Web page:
Airlines ask to restore connectivity for vaccine transport

Airlines are facing the largest logistics operation in history with the transfer of the coronavirus vaccine to 8,000 million people in more than 200 countries and territories, but they urgently need connectivity to be restored to ensure the success of the operation. The regional vice president for Europe of the International Air Transport Association (IATA, for its acronym in English), Rafael Schvartzman, explained to Efe that the airline industry is very familiar with the transport of medicines and vaccines. He adds that many of the restrictions that have been put in place in these times of pandemic “must be reviewed”, because it is necessary to speed up the transport of vaccines and do it in the most efficient way.

The sector has already established protocols to maintain controlled temperatures, not only in air transport but also in ground logistics, which are now joined by IATA recommendations on additional requirements and the necessary qualified personnel, among others. Air transport, he points out, is the only way to reach more than 200 countries and territories in the world. In industrialized countries, land transport can be an alternative, although with limitations.

An air logistics challenge

Industry sources indicate that in the coming months some 15,000 million vaccines will be distributed throughout the world and it is foreseeable that the distribution between countries will be done mainly by plane. In Spain, the four airports that move the most cargo are Madrid, Barcelona, ​​Zaragoza and Vitoria, which have infrastructures to support the pharmaceutical industry.

Vaccines must be kept at very low temperatures: Pfizer’s has to be frozen (-70 degrees) and others will need to be dispensed at a constant +2 to +8 degrees. On a global scale, according to data from DHL, one of the logistics leaders, providers face the challenge of rapidly establishing a medical supply chain to deliver more than 10,000 doses of the vaccine worldwide, also in regions with logistics infrastructures. less developed, where some 3 billion people live.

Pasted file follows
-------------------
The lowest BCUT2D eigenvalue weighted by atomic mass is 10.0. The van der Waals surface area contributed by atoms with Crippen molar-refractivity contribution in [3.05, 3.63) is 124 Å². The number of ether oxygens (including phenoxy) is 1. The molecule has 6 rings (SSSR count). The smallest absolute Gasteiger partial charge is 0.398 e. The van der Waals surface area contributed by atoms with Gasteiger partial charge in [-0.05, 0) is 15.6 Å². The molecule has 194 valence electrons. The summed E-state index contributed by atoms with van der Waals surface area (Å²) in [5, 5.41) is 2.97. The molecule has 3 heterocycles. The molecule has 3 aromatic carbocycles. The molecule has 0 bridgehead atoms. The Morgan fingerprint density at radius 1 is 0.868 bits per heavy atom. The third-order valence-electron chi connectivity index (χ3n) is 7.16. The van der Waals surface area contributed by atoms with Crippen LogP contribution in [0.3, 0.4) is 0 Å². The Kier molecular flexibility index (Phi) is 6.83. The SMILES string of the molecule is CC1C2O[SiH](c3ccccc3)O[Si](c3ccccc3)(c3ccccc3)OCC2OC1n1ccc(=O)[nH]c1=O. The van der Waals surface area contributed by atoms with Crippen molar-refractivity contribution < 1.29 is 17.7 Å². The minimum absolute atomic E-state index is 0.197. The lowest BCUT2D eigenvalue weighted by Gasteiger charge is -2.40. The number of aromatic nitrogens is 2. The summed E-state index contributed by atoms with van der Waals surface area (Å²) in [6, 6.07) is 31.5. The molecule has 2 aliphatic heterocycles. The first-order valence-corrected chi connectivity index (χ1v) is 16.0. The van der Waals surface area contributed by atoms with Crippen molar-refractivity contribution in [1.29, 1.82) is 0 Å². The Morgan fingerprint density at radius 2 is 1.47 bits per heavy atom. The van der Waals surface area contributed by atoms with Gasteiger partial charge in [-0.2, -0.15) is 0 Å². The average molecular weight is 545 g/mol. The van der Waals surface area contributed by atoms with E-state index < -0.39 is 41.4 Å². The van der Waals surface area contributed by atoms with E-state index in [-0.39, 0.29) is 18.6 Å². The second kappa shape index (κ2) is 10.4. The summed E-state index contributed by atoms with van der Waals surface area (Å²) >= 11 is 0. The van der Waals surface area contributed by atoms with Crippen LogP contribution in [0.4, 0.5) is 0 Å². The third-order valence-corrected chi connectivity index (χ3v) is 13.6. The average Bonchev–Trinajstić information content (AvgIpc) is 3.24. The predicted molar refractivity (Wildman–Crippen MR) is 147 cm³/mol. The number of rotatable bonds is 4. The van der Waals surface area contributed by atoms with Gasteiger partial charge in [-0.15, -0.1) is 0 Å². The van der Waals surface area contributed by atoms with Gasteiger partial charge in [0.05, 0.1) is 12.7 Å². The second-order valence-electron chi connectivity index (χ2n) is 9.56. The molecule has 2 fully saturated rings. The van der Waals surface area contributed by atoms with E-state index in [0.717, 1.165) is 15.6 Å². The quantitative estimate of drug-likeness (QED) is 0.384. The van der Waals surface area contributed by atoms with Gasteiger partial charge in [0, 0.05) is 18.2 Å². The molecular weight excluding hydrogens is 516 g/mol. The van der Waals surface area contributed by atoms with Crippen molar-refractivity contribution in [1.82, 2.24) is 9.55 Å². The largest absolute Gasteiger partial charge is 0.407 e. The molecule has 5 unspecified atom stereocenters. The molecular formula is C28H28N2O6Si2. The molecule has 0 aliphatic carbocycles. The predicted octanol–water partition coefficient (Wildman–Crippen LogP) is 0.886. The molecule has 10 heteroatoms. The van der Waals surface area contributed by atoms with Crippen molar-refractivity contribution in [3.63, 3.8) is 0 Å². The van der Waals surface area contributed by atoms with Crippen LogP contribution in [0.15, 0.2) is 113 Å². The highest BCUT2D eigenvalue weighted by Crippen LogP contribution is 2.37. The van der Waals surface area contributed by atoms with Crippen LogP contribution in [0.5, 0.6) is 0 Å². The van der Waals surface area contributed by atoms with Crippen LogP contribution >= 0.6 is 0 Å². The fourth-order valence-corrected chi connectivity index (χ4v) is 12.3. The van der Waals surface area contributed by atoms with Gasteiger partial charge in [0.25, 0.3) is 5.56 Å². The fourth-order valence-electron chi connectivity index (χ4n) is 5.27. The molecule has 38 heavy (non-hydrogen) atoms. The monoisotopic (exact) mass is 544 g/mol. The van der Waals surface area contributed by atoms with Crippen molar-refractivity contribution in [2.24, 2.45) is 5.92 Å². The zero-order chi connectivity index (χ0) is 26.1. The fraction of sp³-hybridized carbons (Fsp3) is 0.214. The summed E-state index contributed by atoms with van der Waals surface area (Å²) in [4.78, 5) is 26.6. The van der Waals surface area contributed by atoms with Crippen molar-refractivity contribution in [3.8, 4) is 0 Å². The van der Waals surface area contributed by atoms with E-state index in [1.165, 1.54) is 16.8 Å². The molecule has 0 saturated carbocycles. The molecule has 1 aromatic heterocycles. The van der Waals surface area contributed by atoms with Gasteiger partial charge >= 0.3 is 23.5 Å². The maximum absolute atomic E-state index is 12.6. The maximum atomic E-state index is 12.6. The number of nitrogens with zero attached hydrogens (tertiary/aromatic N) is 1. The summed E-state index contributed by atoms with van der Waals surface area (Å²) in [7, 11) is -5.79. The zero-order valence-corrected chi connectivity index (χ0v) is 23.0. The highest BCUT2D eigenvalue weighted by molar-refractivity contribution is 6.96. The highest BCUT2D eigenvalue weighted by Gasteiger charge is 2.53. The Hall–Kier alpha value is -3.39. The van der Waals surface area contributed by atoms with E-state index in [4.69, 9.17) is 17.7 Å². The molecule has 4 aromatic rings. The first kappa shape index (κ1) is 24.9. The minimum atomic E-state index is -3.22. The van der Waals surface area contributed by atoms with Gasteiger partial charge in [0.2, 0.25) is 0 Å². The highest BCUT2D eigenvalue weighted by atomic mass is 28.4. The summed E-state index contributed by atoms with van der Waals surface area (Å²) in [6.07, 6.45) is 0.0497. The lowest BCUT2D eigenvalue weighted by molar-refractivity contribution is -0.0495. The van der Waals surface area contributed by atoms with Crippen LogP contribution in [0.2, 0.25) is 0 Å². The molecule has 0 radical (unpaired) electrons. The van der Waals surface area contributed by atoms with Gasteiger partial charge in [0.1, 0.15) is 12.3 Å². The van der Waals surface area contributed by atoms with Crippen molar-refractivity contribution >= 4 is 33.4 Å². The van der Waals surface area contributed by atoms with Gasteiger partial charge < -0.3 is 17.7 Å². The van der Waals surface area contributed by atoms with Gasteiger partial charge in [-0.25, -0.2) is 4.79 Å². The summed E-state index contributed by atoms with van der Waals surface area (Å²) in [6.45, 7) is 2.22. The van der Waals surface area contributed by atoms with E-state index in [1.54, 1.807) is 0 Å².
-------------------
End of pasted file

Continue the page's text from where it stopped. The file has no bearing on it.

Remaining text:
To provide global coverage in the next two years, up to 200,000 pallet loaders will be needed, as well as some 15,000 flights across the various supply chain configurations, DHL notes.

Airline collaboration

In fact, the European Commission (EC) expects that with the covid-19 vaccination campaign, air traffic will recover in 2021 up to 50% compared to 2019 levels, which is why it has again forced airlines to reserve slots hours (slots) to keep them next year. Before the pandemic, companies had the obligation to reserve 80% of their slots, so during the first weeks of the virus some preferred that their planes flew practically empty.

To avoid ghost flights, Brussels lifted this requirement in March and extended the exception into October. However, with the first vaccine already approved in Europe for commercialization (that of Pfizer-BioNTech), it has reviewed its decision and has decided that the airlines will recover slots.

In the United States just hours after the Federal Air Administration (FAA) authorized the vaccine developed by the American Pfizer and the German BioNTech, the logistics giants of that country and the passenger transport airlines began to organize distribution throughout the country. There, United Parcel Service (UPS) and FedEx are the transport companies that are working with the US Administration for the distribution of vaccines, but regularly use commercial flights to support them if the number of shipments is too high.

In Spain, Air Europa and Iberia ensure that they have their logistics prepared to transport vaccines with full guarantees in the temperature conditions they require. Air Europa says that it has strengthened its logistics with the incorporation of active containers to meet the requirements of the pharmaceutical industry and has revised its procedures and facilities to have a network that guarantees storage and transport with active temperature control throughout the supply chain. cold.

Iberia points out that “for years” it has specialized facilities in the transport of pharmaceutical products that require very specific cold conditions, both in its cargo terminals and in the trucks that carry the merchandise to the planes and ensures that it is in contact with the pharmaceutical companies to define how to make the transfers.

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